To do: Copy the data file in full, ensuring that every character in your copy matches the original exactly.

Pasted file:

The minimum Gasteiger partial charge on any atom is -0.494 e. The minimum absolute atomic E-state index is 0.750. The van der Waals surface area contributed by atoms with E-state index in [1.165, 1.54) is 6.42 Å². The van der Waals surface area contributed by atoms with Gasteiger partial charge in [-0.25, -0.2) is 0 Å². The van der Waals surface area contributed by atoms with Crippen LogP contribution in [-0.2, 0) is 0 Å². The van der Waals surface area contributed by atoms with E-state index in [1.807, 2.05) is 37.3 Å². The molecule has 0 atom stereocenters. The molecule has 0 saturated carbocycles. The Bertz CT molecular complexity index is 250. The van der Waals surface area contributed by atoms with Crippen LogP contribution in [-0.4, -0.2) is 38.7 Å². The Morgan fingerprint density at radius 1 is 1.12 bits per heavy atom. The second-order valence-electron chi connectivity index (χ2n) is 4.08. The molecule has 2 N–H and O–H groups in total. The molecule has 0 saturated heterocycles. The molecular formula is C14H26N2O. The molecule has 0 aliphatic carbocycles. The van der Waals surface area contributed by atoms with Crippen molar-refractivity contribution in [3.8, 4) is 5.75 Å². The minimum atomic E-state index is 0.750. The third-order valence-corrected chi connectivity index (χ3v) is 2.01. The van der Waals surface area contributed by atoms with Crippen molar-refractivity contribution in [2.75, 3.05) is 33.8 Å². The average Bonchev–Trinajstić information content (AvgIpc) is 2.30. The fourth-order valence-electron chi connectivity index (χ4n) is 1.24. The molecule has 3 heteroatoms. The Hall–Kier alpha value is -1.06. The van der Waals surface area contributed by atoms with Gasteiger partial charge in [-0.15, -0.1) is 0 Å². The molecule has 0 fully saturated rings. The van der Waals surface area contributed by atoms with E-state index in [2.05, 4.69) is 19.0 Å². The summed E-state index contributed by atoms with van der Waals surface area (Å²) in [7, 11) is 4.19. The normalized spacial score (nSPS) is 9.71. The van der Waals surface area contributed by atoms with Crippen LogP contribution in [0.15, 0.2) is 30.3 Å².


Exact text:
The minimum Gasteiger partial charge on any atom is -0.494 e. The minimum absolute atomic E-state index is 0.750. The van der Waals surface area contributed by atoms with E-state index in [1.165, 1.54) is 6.42 Å². The van der Waals surface area contributed by atoms with Gasteiger partial charge in [-0.25, -0.2) is 0 Å². The van der Waals surface area contributed by atoms with Crippen LogP contribution in [-0.2, 0) is 0 Å². The van der Waals surface area contributed by atoms with E-state index in [1.807, 2.05) is 37.3 Å². The molecule has 0 atom stereocenters. The molecule has 0 saturated carbocycles. The Bertz CT molecular complexity index is 250. The van der Waals surface area contributed by atoms with Crippen LogP contribution in [-0.4, -0.2) is 38.7 Å². The Morgan fingerprint density at radius 1 is 1.12 bits per heavy atom. The second-order valence-electron chi connectivity index (χ2n) is 4.08. The molecule has 2 N–H and O–H groups in total. The molecule has 0 saturated heterocycles. The molecular formula is C14H26N2O. The molecule has 0 aliphatic carbocycles. The van der Waals surface area contributed by atoms with Crippen molar-refractivity contribution in [3.8, 4) is 5.75 Å². The minimum atomic E-state index is 0.750. The third-order valence-corrected chi connectivity index (χ3v) is 2.01. The van der Waals surface area contributed by atoms with Crippen molar-refractivity contribution in [2.75, 3.05) is 33.8 Å². The average Bonchev–Trinajstić information content (AvgIpc) is 2.30. The fourth-order valence-electron chi connectivity index (χ4n) is 1.24. The molecule has 3 heteroatoms. The Hall–Kier alpha value is -1.06. The van der Waals surface area contributed by atoms with Gasteiger partial charge in [-0.15, -0.1) is 0 Å². The molecule has 0 fully saturated rings. The van der Waals surface area contributed by atoms with E-state index in [2.05, 4.69) is 19.0 Å². The summed E-state index contributed by atoms with van der Waals surface area (Å²) in [7, 11) is 4.19. The normalized spacial score (nSPS) is 9.71. The van der Waals surface area contributed by atoms with Crippen LogP contribution in [0.15, 0.2) is 30.3 Å².